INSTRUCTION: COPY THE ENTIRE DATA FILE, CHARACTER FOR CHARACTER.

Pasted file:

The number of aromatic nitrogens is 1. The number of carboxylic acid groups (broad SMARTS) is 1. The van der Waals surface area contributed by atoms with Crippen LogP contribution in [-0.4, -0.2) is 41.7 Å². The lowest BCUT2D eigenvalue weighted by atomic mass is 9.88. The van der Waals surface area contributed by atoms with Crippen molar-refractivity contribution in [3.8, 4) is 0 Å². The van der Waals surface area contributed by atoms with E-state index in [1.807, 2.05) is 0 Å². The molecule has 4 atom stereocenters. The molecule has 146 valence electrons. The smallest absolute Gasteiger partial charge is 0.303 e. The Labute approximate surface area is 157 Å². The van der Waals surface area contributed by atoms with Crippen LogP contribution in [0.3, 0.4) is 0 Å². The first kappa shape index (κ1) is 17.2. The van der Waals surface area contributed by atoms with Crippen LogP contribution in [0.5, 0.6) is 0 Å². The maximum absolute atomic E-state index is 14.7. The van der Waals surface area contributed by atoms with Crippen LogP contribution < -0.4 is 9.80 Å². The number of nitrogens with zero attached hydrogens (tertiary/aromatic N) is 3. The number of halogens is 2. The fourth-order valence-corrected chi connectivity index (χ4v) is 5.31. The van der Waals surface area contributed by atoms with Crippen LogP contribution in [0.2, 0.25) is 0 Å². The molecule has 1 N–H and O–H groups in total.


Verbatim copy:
The number of aromatic nitrogens is 1. The number of carboxylic acid groups (broad SMARTS) is 1. The van der Waals surface area contributed by atoms with Crippen LogP contribution in [-0.4, -0.2) is 41.7 Å². The lowest BCUT2D eigenvalue weighted by atomic mass is 9.88. The van der Waals surface area contributed by atoms with Crippen molar-refractivity contribution in [3.8, 4) is 0 Å². The van der Waals surface area contributed by atoms with E-state index in [1.807, 2.05) is 0 Å². The molecule has 4 atom stereocenters. The molecule has 146 valence electrons. The smallest absolute Gasteiger partial charge is 0.303 e. The Labute approximate surface area is 157 Å². The van der Waals surface area contributed by atoms with Crippen LogP contribution in [0.3, 0.4) is 0 Å². The first kappa shape index (κ1) is 17.2. The van der Waals surface area contributed by atoms with Crippen LogP contribution in [0.5, 0.6) is 0 Å². The maximum absolute atomic E-state index is 14.7. The van der Waals surface area contributed by atoms with Crippen LogP contribution < -0.4 is 9.80 Å². The number of nitrogens with zero attached hydrogens (tertiary/aromatic N) is 3. The number of halogens is 2. The fourth-order valence-corrected chi connectivity index (χ4v) is 5.31. The van der Waals surface area contributed by atoms with Crippen LogP contribution in [0.2, 0.25) is 0 Å². The molecule has 1 N–H and O–H groups in total.